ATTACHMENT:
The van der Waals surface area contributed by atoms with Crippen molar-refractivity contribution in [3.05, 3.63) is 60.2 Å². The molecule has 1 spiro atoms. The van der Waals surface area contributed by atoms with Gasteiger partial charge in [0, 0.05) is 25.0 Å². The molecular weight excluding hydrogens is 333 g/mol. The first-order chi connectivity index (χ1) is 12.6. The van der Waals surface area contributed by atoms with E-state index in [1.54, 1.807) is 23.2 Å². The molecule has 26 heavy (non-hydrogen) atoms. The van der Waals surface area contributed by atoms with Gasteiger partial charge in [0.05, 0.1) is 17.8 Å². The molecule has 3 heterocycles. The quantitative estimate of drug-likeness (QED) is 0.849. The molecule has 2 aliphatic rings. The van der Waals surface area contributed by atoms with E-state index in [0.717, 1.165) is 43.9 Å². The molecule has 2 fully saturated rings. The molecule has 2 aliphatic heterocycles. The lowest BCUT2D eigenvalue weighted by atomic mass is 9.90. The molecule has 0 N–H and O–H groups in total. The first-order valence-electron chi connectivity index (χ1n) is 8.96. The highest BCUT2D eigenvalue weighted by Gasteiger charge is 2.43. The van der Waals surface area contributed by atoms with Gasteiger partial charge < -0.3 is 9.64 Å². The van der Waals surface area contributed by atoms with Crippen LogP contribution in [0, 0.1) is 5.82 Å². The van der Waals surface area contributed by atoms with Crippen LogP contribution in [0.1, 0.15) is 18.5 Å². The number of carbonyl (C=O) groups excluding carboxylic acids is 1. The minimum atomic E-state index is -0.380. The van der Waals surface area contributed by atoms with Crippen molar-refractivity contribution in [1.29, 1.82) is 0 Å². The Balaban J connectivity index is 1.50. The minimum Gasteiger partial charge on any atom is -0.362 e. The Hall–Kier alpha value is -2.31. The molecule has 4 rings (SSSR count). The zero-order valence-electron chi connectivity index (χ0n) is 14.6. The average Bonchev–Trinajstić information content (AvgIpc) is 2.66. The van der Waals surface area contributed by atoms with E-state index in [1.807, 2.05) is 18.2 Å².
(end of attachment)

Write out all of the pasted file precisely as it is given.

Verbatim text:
The van der Waals surface area contributed by atoms with Crippen molar-refractivity contribution in [3.05, 3.63) is 60.2 Å². The molecule has 1 spiro atoms. The van der Waals surface area contributed by atoms with Gasteiger partial charge in [0, 0.05) is 25.0 Å². The molecular weight excluding hydrogens is 333 g/mol. The first-order chi connectivity index (χ1) is 12.6. The van der Waals surface area contributed by atoms with E-state index in [1.54, 1.807) is 23.2 Å². The molecule has 26 heavy (non-hydrogen) atoms. The van der Waals surface area contributed by atoms with Gasteiger partial charge in [0.05, 0.1) is 17.8 Å². The molecule has 3 heterocycles. The quantitative estimate of drug-likeness (QED) is 0.849. The molecule has 2 aliphatic rings. The van der Waals surface area contributed by atoms with E-state index in [0.717, 1.165) is 43.9 Å². The molecule has 2 fully saturated rings. The molecule has 2 aliphatic heterocycles. The lowest BCUT2D eigenvalue weighted by atomic mass is 9.90. The molecule has 0 N–H and O–H groups in total. The first-order valence-electron chi connectivity index (χ1n) is 8.96. The highest BCUT2D eigenvalue weighted by Gasteiger charge is 2.43. The van der Waals surface area contributed by atoms with Gasteiger partial charge < -0.3 is 9.64 Å². The van der Waals surface area contributed by atoms with Crippen LogP contribution in [0, 0.1) is 5.82 Å². The van der Waals surface area contributed by atoms with Crippen LogP contribution in [0.1, 0.15) is 18.5 Å². The number of carbonyl (C=O) groups excluding carboxylic acids is 1. The minimum atomic E-state index is -0.380. The van der Waals surface area contributed by atoms with Crippen molar-refractivity contribution in [1.29, 1.82) is 0 Å². The Balaban J connectivity index is 1.50. The minimum Gasteiger partial charge on any atom is -0.362 e. The Hall–Kier alpha value is -2.31. The molecule has 4 rings (SSSR count). The zero-order valence-electron chi connectivity index (χ0n) is 14.6. The average Bonchev–Trinajstić information content (AvgIpc) is 2.66. The van der Waals surface area contributed by atoms with E-state index in [1.807, 2.05) is 18.2 Å².